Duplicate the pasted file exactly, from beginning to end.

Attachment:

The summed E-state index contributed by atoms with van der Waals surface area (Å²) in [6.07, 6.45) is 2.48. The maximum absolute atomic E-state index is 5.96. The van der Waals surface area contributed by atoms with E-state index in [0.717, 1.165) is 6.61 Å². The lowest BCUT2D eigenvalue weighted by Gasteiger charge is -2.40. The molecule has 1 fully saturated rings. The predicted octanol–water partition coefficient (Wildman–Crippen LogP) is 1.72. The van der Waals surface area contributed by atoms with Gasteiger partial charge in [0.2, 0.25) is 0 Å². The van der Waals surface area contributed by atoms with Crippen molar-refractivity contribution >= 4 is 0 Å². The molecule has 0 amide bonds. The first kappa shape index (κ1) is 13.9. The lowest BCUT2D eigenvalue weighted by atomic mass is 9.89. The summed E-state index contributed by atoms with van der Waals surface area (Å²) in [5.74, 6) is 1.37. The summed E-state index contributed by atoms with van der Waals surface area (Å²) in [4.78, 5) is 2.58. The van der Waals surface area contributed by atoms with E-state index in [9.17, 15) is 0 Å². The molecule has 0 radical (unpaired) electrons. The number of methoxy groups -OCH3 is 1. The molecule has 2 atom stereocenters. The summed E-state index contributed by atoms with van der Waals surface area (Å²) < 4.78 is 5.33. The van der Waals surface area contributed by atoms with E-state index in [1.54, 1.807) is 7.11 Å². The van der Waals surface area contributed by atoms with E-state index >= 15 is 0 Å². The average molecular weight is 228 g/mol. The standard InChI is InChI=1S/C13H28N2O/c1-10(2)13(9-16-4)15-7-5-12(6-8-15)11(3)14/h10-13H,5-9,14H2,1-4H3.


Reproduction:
The summed E-state index contributed by atoms with van der Waals surface area (Å²) in [6.07, 6.45) is 2.48. The maximum absolute atomic E-state index is 5.96. The van der Waals surface area contributed by atoms with E-state index in [0.717, 1.165) is 6.61 Å². The lowest BCUT2D eigenvalue weighted by Gasteiger charge is -2.40. The molecule has 1 fully saturated rings. The predicted octanol–water partition coefficient (Wildman–Crippen LogP) is 1.72. The van der Waals surface area contributed by atoms with Gasteiger partial charge in [0.2, 0.25) is 0 Å². The van der Waals surface area contributed by atoms with Crippen molar-refractivity contribution >= 4 is 0 Å². The molecule has 0 amide bonds. The first kappa shape index (κ1) is 13.9. The lowest BCUT2D eigenvalue weighted by atomic mass is 9.89. The summed E-state index contributed by atoms with van der Waals surface area (Å²) in [5.74, 6) is 1.37. The summed E-state index contributed by atoms with van der Waals surface area (Å²) in [4.78, 5) is 2.58. The van der Waals surface area contributed by atoms with E-state index in [9.17, 15) is 0 Å². The molecule has 0 radical (unpaired) electrons. The number of methoxy groups -OCH3 is 1. The molecule has 2 atom stereocenters. The summed E-state index contributed by atoms with van der Waals surface area (Å²) < 4.78 is 5.33. The van der Waals surface area contributed by atoms with E-state index in [1.54, 1.807) is 7.11 Å². The van der Waals surface area contributed by atoms with E-state index >= 15 is 0 Å². The average molecular weight is 228 g/mol. The standard InChI is InChI=1S/C13H28N2O/c1-10(2)13(9-16-4)15-7-5-12(6-8-15)11(3)14/h10-13H,5-9,14H2,1-4H3.